Audi's RS Legacy

The RS models

With their high-performance engines and quattro permanent all-wheel drive, the Audi RS models have formed the dynamic spearhead of the Audi model program since 1994. quattro GmbH has been responsible for these vehicles since 2000.

The first model – the RS 2 based on the Audi 80 Avant – was developed in collaboration with Porsche in 1994. Its 2.2-liter, five-cylinder engine used four-valve technology and turbocharging to produce a powerful 232 kW (315 hp). Both performance and the brakes were in the same league as those of powerful sports cars. The RS 2 was only on the market for two years, but it established a new vehicle class – the high-performance sports station wagon.

The first RS 4 Avant in the year 2000 carried on with this concept. It was powered by a 2.7-liter V6 engine with twin turbochargers, generating 279 kW (380 hp). The second generation RS 4 introduced in 2005, on the other hand, used a high-revving, normally aspirated V8. The engine featured direct fuel injection and generated 309 kW (420 hp), which it delivered to the wheels via a newly developed center differential biased toward the rear axle. The new RS 4 was the first to be offered in three body styles: Sedan, Avant and Cabriolet.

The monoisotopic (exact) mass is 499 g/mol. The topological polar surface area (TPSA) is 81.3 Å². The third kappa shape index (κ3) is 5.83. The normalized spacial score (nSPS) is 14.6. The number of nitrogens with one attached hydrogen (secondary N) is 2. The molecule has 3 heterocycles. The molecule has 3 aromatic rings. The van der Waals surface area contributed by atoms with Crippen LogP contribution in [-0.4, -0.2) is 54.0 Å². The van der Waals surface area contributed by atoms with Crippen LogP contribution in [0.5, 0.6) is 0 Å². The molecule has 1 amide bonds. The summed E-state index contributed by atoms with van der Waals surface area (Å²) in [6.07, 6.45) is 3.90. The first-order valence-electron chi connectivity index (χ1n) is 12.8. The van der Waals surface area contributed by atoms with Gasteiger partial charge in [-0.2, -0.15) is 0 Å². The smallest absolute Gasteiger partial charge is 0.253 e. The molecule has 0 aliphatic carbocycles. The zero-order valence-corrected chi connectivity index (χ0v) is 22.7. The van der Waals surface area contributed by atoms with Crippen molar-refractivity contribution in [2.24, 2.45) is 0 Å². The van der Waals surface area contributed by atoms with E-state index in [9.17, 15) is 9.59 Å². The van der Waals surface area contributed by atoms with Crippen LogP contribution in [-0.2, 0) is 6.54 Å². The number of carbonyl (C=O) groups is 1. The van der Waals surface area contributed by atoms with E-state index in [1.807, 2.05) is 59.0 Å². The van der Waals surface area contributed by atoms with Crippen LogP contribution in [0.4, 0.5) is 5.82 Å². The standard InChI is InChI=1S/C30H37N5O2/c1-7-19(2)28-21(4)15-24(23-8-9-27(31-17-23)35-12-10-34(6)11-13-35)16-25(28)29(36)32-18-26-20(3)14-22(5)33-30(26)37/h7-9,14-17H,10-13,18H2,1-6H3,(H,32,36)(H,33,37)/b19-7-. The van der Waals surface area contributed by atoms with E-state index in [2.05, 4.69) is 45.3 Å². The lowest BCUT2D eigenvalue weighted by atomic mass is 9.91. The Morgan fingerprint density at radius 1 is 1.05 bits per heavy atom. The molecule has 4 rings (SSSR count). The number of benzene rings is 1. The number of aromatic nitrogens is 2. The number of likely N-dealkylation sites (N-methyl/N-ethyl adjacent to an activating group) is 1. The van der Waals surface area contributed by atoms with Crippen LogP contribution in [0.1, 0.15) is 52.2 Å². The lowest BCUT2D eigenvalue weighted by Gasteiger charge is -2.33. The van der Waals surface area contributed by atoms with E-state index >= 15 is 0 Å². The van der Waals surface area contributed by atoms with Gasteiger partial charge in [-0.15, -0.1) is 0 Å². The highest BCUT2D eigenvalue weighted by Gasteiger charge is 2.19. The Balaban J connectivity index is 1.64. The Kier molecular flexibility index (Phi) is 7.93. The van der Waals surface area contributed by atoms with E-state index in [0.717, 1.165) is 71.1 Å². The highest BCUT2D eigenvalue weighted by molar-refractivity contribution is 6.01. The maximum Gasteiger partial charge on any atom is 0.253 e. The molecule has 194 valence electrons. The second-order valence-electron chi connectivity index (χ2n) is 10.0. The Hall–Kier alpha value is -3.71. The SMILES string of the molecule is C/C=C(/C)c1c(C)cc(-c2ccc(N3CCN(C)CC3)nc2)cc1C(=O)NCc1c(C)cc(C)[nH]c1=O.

331 kW (450 hp): The V8 turbo in the RS 6

The RS 6 appeared in the A6 family in 2002 and both Sedan and Avant models were available. It featured the versatile 4.2-liter V8; with twin turbos supplying the boost, the engine generated 331 kW (450 hp). DRC Dynamic Ride Control effectively offset pitch and yaw. The 2005 RS 4 also benefited from this technology. The limited edition RS 6 plus with 353 kW (480 hp) followed in 2004.

The second generation of the RS 6 appeared in 2008. Under the hood it had a 5.0-liter FSI V10 with twin turbochargers for 426 kW (580 hp), the most powerful engine ever in an Audi passenger car. An RS 6 plus returned to the lineup in spring 2010, but once again as a limited production vehicle. Power has remained the same, but the top speed has been increased to 303 km/h (188.28 mph)

Since 2009, dynamic RS models have also represented the top-of-the-line in the compact class as well. The TT RS and the TT RS Roadster both take up the Audi tradition of five-cylinder engines, with their 2.5-liter power plant with direct injection producing 250 kW (340 hp). Coupled with the lightweight Audi Space Frame (ASF) body made primarily of aluminum, this unit not only provides for explosive performance but also high fuel efficiency.


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